Despite sharing a similarly whimsical spirit with their first feature, “Persepolis,” “Chicken with Plums” is not the follow-up that one would expect from filmmakers Vincent Paronnaud and Marjane Satrapi, though perhaps it signals that they will build their entire career around unexpected marriages of subject and aesthetic. “Persepolis” used simple, hand-drawn, black-and-white animation to bring to life an autobiographical story that was full of jubilant gusto — a striking juxtaposition. In fact, that film’s style would have been a more likely choice for “Chicken with Plums,” a tragic tale of a man’s death, which they have instead styled with glistening golds and milky whites — desaturated enough to avoid glaring post-modernism, but disarming nonetheless.
The magic of Paronnaud and graphic novelist Satrapi’s implementation of seemingly contrasting content and visuals is that it forces the viewer to abandon any preconceived notions about the material. This was more transparent in “Persepolis,” which dealt with controversial sociopolitical history (the 1979 Iranian Revolution), but it is nonetheless integral to “Chicken with Plums,” because viewers invariably have personal biases about suicide (which is what the film foreshadows, even though the actual ending is not so simple). By visually framing the film as a fantasy instead of a tragedy–albeit a dark one, with Gilliam-esque characteristics–Paronnaud and Satrapi make the viewer treat “Chicken with Plums” as its own story, different from anything of its kind that has come before.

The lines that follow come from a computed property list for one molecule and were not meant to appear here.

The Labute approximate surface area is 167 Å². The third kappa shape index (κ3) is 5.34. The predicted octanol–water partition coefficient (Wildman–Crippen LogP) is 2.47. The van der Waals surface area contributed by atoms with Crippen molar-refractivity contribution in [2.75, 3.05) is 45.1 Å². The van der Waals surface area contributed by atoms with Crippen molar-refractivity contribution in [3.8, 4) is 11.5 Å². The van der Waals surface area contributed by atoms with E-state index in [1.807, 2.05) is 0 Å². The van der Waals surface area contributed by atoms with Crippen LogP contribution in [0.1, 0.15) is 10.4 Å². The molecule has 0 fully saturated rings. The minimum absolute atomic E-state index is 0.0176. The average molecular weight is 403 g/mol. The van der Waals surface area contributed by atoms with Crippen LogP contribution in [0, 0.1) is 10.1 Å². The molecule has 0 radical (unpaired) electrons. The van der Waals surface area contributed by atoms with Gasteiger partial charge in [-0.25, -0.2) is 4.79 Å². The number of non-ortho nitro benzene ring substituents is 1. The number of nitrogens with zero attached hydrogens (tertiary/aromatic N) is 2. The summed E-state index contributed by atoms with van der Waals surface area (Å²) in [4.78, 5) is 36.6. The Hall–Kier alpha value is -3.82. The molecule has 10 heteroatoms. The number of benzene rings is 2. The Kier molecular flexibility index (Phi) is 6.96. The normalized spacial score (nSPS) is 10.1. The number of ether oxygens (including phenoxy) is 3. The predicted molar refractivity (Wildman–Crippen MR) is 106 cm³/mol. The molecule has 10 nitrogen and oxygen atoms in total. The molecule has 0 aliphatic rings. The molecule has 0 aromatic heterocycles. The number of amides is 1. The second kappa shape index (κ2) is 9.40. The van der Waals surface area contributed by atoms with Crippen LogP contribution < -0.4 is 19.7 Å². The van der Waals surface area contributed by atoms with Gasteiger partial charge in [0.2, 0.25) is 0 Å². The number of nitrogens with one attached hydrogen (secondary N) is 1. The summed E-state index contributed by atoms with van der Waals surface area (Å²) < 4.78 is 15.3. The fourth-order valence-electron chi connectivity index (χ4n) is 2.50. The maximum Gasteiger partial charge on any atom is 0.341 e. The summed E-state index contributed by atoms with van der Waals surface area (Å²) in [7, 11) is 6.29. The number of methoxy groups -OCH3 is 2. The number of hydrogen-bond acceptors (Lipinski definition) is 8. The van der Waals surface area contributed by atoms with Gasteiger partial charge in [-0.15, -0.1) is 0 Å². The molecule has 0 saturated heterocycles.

The narrative is indeed unique and human enough to live up to the film’s carefully constructed style. It’s 1958 in Tehran and Nasser-Ali Khan (Mathieu Almaric, borderline unrecognizable behind a thick mustache), a concert musician, is tortured by the fact that his prized violin is broken beyond repair. The consequences are grave: “Since no violin would ever again give him the pleasure of playing, he decided to die,” the narrator informs the audience. What follows is an impassioned account as to why the violin is so important to Nasser-Ali that he cannot live without being able playing it, which naturally revolves around a romance.
Paronnaud and Satrapi’s reliance on non-linear presentation to superficially enhance the third act’s emotional kick may bother viewers who prefer more naturalistic storytelling, but most will find the way that they slowly reveal information about the protagonist’s life to be surprisingly organic. As Nasser-Ali lies in bed for a week, depressed by the realization that death is the only option before him, Paronnaud and Satrapi show the audience extensive glimpses into the character’s past, as if they are flashing before his eyes. This approach does not simply create dramatic tension — it also provides human insight into the way that man views his life as a narrative, which he crafts through memories. Thus, even though the structure of “Chicken with Plums” always feels fabricated, it extracts raw emotions that would not have been expressed otherwise.
If there is an undoing to “Chicken with Plums,” it’s that the movie has a tendency to feel anemic, even for its short 90 minute runtime. Paronnaud and Satrapi rely on a considerable amount of filler, including a magic-realist sequence featuring the Angel of Death which pushes the film too concretely into fantasy territory, compromising its ongoing contrast between style and subject. Perhaps the film would have worked better as a short, provided the filmmakers had been able to preserve its structural complexity in that format. Still, what Paronnaud and Satrapi accomplish in “Chicken with Plums” is more than enough to recommend the film — it’s a dreamlike, bittersweet tragedy that should appeal to the sentimentalist in all but the most cynical of viewers.